Why you Need a Superficial Hardness Tester
Why choose a Superficial Hardness tester?
Superficial testers are designed to test very soft and very thin materials and are designed to leave minimal surface distortion. The three reasons to choose an Ames Superficial hardness tester are, you are testing a very thin or soft material, standard superficial testers will destroy these materials or the test will show the hardness of the penetrator. This test will leave a less noticeable mark on the material you are testing. The superficial tester uses 15, 30, and 45 kg weight to measure rather than 60, 100, or 160 kg as with a standard hardness tester.
Use the Rockwell “N” scale to test Hardened steels, case hardened steels, and hardened strip steels down to about.006″ thick, and when you need to keep the mark left behind by the tester to a minimum. Use the Rockwell “T” scale to test soft steels, copper, and aluminum alloys. You can use an additional ball penetrator to test in Rockwell “W” for some hard thin material down to .006″ thick and cemented carbides. Rockwell “X” and “Y” scales are used for testing plastics. The model 1-ST is designed to test small-diameter and thin-walled tubes. Using Rockwell “15-T” to test tube materials like aluminum, thin steel, lead, iron, titanium, copper alloys, and cemented carbides.
Industries such as aerodynamics, steel plants, stamping manufacturers, electronics, appliances, and air conditioning part manufacturers use these superficial testers because their components are super soft and thin.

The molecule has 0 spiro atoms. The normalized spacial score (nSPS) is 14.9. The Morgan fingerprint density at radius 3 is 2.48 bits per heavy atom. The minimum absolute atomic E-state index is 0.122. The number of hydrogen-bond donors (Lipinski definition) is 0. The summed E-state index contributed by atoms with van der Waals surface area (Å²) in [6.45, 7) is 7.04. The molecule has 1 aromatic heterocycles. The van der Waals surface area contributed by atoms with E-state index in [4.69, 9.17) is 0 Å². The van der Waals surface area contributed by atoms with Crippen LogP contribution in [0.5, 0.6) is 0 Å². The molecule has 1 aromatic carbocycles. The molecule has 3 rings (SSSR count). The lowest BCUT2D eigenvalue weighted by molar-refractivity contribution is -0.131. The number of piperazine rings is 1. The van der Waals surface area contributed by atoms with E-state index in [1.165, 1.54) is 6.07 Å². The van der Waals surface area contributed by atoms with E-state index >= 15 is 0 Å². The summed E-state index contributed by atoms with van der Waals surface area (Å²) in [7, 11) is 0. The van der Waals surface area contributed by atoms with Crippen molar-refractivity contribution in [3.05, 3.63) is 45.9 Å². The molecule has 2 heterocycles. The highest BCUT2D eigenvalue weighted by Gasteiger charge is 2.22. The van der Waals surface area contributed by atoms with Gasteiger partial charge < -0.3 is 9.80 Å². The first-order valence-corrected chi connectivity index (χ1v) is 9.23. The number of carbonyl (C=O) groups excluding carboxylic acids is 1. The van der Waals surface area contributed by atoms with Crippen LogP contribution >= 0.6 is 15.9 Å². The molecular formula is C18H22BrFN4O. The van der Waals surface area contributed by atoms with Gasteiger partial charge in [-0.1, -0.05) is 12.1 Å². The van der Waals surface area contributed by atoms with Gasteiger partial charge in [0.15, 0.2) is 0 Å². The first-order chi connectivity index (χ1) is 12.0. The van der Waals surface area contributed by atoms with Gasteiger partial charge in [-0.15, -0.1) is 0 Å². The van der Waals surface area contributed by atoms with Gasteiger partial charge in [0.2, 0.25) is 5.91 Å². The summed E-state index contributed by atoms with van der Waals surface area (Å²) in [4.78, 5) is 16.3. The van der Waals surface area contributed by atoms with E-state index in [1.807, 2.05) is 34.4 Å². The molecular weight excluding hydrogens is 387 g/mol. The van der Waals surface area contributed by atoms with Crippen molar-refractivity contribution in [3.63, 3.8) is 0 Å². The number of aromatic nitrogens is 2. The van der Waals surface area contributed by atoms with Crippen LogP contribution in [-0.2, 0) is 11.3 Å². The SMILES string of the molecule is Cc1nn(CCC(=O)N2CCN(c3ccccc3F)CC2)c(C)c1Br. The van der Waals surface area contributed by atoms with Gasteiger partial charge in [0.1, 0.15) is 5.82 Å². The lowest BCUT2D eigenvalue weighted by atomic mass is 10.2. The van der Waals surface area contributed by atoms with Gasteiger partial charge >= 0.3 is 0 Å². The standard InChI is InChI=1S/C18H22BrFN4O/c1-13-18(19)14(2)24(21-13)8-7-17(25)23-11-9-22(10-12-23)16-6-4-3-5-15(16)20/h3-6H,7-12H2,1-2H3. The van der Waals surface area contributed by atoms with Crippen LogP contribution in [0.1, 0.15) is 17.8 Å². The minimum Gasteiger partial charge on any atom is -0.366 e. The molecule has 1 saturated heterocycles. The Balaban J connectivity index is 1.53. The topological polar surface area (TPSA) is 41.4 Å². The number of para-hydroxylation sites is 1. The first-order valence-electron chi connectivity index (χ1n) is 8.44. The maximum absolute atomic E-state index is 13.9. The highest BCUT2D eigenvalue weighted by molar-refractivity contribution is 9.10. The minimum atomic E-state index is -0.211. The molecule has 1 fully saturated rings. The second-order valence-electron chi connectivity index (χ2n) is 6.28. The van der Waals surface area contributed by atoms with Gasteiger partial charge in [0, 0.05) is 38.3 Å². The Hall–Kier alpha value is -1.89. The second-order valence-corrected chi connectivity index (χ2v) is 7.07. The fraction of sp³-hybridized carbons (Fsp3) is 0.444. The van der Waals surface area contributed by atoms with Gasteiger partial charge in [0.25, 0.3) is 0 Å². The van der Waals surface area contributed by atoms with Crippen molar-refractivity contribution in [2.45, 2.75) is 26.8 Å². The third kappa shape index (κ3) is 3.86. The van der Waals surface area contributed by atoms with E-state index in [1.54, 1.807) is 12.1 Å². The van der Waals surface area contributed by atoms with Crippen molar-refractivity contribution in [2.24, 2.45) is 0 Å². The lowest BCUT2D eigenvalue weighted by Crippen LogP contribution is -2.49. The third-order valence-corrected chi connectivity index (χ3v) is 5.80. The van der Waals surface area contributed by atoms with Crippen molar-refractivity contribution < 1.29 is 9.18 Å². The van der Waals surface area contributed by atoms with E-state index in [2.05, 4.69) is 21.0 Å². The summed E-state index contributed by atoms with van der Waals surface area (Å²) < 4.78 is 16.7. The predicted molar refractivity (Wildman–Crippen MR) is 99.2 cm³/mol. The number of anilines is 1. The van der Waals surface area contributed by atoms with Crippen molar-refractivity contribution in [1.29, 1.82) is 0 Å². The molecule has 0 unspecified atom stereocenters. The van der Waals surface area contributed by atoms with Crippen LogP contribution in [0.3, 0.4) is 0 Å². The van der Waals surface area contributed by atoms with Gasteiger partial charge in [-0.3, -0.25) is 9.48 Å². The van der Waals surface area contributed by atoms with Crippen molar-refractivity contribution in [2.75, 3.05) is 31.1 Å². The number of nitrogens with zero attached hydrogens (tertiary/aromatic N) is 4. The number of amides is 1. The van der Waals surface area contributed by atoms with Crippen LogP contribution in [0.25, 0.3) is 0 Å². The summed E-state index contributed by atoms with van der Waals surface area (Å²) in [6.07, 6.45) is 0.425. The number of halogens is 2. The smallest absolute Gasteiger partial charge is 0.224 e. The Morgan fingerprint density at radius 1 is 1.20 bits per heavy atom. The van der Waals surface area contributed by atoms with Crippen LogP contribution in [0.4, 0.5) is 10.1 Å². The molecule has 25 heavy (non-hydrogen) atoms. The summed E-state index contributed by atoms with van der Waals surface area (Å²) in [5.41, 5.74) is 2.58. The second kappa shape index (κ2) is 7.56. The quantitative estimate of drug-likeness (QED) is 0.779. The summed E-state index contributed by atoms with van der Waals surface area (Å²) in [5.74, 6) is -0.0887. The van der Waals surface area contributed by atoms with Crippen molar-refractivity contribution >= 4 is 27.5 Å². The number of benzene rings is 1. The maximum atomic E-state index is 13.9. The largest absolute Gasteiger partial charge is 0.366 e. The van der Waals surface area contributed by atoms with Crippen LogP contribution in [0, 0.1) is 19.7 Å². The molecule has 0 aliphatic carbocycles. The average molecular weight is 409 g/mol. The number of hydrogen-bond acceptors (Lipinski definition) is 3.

Superficial and standard hardness testers operate in the exact same way. The major difference is the material tested and the Rockwell scale you are testing in. You can purchase an Ames superficial tester in most of the same sizes as standard testers, with the exception of the model 8 and 16 testers, there is a like tester in the 4 main sizes of superficial testers:
Model 1-S and model 1 Ames testers are the same size. They have an opening 1 inch wide and a depth of 1 inch, so they are ideal for testing smaller parts.
The model 2 and 2-s are the same size and have an opening of 2 inches with a depth of 2.115 inches.
The model 1-4S and model 1-4 are the same sizes featuring an opening of 1 inch and a depth of 4 inches, great for longer, thin materials.
The model 4-4S and model 4-4 testers are the same size 4 inches wide and deep to allow you to test larger materials